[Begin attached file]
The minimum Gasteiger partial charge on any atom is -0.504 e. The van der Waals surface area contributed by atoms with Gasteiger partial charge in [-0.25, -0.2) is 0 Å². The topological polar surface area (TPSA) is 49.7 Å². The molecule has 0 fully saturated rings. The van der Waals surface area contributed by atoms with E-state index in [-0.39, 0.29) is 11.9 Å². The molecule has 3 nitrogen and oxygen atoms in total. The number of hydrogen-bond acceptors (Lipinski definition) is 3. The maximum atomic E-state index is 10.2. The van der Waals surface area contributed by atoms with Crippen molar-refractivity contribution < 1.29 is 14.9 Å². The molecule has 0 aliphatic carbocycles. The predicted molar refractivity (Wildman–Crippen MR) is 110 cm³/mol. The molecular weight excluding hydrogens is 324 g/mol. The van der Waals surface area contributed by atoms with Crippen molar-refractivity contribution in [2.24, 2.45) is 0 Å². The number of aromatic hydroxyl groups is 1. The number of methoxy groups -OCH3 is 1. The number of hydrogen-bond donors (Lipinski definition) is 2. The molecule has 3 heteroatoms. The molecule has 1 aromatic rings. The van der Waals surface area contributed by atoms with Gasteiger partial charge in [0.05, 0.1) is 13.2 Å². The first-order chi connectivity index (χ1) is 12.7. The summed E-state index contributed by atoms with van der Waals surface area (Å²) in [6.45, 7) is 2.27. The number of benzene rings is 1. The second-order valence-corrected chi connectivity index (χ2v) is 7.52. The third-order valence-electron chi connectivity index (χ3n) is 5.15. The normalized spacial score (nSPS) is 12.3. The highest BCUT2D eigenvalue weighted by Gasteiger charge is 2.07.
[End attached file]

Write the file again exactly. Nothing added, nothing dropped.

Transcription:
The minimum Gasteiger partial charge on any atom is -0.504 e. The van der Waals surface area contributed by atoms with Gasteiger partial charge in [-0.25, -0.2) is 0 Å². The topological polar surface area (TPSA) is 49.7 Å². The molecule has 0 fully saturated rings. The van der Waals surface area contributed by atoms with E-state index in [-0.39, 0.29) is 11.9 Å². The molecule has 3 nitrogen and oxygen atoms in total. The number of hydrogen-bond acceptors (Lipinski definition) is 3. The maximum atomic E-state index is 10.2. The van der Waals surface area contributed by atoms with Crippen molar-refractivity contribution < 1.29 is 14.9 Å². The molecule has 0 aliphatic carbocycles. The predicted molar refractivity (Wildman–Crippen MR) is 110 cm³/mol. The molecular weight excluding hydrogens is 324 g/mol. The van der Waals surface area contributed by atoms with Crippen molar-refractivity contribution in [2.24, 2.45) is 0 Å². The number of aromatic hydroxyl groups is 1. The number of methoxy groups -OCH3 is 1. The number of hydrogen-bond donors (Lipinski definition) is 2. The molecule has 3 heteroatoms. The molecule has 1 aromatic rings. The van der Waals surface area contributed by atoms with Gasteiger partial charge in [0.05, 0.1) is 13.2 Å². The first-order chi connectivity index (χ1) is 12.7. The summed E-state index contributed by atoms with van der Waals surface area (Å²) in [6.45, 7) is 2.27. The number of benzene rings is 1. The second-order valence-corrected chi connectivity index (χ2v) is 7.52. The third-order valence-electron chi connectivity index (χ3n) is 5.15. The normalized spacial score (nSPS) is 12.3. The highest BCUT2D eigenvalue weighted by Gasteiger charge is 2.07.